ROCKLAND — The Maine Lighthouse Museum invites the public to its open house on Sunday, September 26, at the museum, located at 1 Park Drive, in Rockland.
The open house begins at 1 p.m. Brian Dunn will be singing Sea Shanties until 3 p.m., when staff will unveil two new exhibits "The Lighthouse" and "The Launching," both given to the museum by Barnaby Porter.
The ship Pine Tree is one of the largest in a series of sculptural pieces labeled “Works of Nature” by the artist. It was built to commemorate the State of Maine’s first International Trade Mission to Japan in 1995 under the leadership of Governor Angus King. The artist was a member of that delegation.
The image it presents is one of hope and high expectations and the great strength of Maine’s maritime tradition, coupled with her vast native resources, according to the Museum, in a news release. It is a celebration of the many natural materials to be found in the forest and by the sea – their shapes, colors and textures – all brought together as a masterpiece of construction and purposeful utility.
The ship’s hull is of white pine, Maine’s state tree. Altogether, there are no fewer than eight species of native woods incorporated here.
“The viewer will notice that virtually everything used in the building of this ship is readily found material in our local environment, and no effort was spared in putting it all together to achieve the highest degree of function and detail,” said the Museum.
Just a few of those details include: the ship’s hold filled with a year’s supply of firewood and acorns; the crew’s quarters below deck, with bunks, foot lockers and furniture; the officers’ quarters under the poop deck, complete with gimbaled bunks, brass lantern, navigation table and a library (which includes a well-worn edition of Scary Fish); a swimming pool (quite unusual on a sailing ship) on the poop deck; ground tackle in the form of two huge killick anchors; over 500 feet of working rigging with the required blocks and deadeyes (made of hard pine knots); a complete set of sails made of recycled brown duck; a telescope; a heavy rudder and working helm station; a crow’s nest (actually a redwing blackbird’s nest); and, yes, a below-decks lighting system.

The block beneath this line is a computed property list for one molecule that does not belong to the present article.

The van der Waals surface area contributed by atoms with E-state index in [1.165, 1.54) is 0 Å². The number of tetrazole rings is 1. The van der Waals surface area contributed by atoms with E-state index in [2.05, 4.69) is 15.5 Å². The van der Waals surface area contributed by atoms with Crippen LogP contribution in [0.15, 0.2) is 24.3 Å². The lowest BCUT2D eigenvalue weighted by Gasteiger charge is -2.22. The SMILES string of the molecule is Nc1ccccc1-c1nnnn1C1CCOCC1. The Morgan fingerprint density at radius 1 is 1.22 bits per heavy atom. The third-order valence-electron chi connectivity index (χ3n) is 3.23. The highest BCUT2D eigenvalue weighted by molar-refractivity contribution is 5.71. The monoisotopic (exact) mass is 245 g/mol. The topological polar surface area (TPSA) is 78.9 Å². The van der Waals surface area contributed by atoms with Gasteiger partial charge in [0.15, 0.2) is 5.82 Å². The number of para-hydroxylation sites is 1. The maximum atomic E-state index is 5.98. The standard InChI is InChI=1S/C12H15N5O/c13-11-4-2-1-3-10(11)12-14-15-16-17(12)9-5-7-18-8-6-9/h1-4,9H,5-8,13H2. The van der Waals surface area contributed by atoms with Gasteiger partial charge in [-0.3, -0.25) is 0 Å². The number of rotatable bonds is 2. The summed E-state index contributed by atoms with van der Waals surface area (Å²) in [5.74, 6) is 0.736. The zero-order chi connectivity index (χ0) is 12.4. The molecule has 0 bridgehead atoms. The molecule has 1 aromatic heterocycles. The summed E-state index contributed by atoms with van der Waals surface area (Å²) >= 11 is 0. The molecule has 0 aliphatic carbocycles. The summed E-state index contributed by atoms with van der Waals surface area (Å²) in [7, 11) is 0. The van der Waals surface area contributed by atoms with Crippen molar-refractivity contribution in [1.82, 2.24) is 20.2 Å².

This piece is the culmination of the artist’s long line of such constructs, resulting from his acquaintance with a parallel world of forest creatures, who, in the absence of mankind, have sought to expand their role in a world of natural beauty, wonder and abundance.
“It should perhaps be no surprise that the results are in many ways very familiar to the likes of us,” said the Museum.
CROW POINT LIGHT:
It only follows that going to sea to explore the great ocean requires more than a ship loaded with supplies. The watery main, glorious as it is, is often fraught with perils and unknowns: uncharted lands and waterways, treacherous lee shores, thick pea soup fogs ...... and frightening fabled sea monsters.
Not long after The Launching of the great ship Pine Tree, it became apparent to its builders there was serious need for an aid to navigation – a tall, tall tower erected on a prominent point of land and visible from far out at sea – a lighthouse! It was to serve both as a welcoming beacon to guide the ship’s return to home waters . . . and as a warning to not cut that last headland too close!
With great effort, the huge hollow trunk of an old apple tree, suitable for the purpose, was erected on the chosen point. On the first floor were stored supplies and sundries, while the lighthouse keeper’s accommodations occupied the second. The third floor housed the all-important firewood factory, including a winch to hoist bundles of logs from the ground below for cutting and splitting. The top deck, roofed with blue mussel shells, supported a stone fire pit. It was here where the critical firelight beacon burned to pierce the fog and flicker bright all night long. Safety being always on the lighthouse keeper’s mind, alongside the fire pit sat a big wooden water tank and a bucket . . . should things ever get out of hand.
While not much can be done about the sea monster problem from a lighthouse, there was ample time to worry about that issue on down the road, according to the Museum.